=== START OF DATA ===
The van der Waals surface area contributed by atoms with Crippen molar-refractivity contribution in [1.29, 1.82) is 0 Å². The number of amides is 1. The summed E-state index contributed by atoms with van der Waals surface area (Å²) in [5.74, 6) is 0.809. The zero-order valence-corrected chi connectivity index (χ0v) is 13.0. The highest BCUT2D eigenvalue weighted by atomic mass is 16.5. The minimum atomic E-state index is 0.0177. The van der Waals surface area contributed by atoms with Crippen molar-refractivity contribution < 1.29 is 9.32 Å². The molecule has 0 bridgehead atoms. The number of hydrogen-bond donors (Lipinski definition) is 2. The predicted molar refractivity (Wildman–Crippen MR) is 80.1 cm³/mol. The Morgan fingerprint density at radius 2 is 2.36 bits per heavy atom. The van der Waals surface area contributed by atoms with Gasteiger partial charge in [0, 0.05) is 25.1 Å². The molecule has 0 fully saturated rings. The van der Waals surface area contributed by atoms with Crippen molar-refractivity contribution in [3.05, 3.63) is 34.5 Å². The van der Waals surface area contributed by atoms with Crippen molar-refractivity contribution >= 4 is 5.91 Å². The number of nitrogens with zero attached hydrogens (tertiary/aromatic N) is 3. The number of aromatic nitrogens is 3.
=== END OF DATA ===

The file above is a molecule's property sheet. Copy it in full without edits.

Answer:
The van der Waals surface area contributed by atoms with Crippen molar-refractivity contribution in [1.29, 1.82) is 0 Å². The number of amides is 1. The summed E-state index contributed by atoms with van der Waals surface area (Å²) in [5.74, 6) is 0.809. The zero-order valence-corrected chi connectivity index (χ0v) is 13.0. The highest BCUT2D eigenvalue weighted by atomic mass is 16.5. The minimum atomic E-state index is 0.0177. The van der Waals surface area contributed by atoms with Crippen molar-refractivity contribution < 1.29 is 9.32 Å². The molecule has 0 bridgehead atoms. The number of hydrogen-bond donors (Lipinski definition) is 2. The predicted molar refractivity (Wildman–Crippen MR) is 80.1 cm³/mol. The Morgan fingerprint density at radius 2 is 2.36 bits per heavy atom. The van der Waals surface area contributed by atoms with Gasteiger partial charge in [0, 0.05) is 25.1 Å². The molecule has 0 fully saturated rings. The van der Waals surface area contributed by atoms with Crippen molar-refractivity contribution in [3.05, 3.63) is 34.5 Å². The van der Waals surface area contributed by atoms with Crippen molar-refractivity contribution >= 4 is 5.91 Å². The number of nitrogens with zero attached hydrogens (tertiary/aromatic N) is 3. The number of aromatic nitrogens is 3.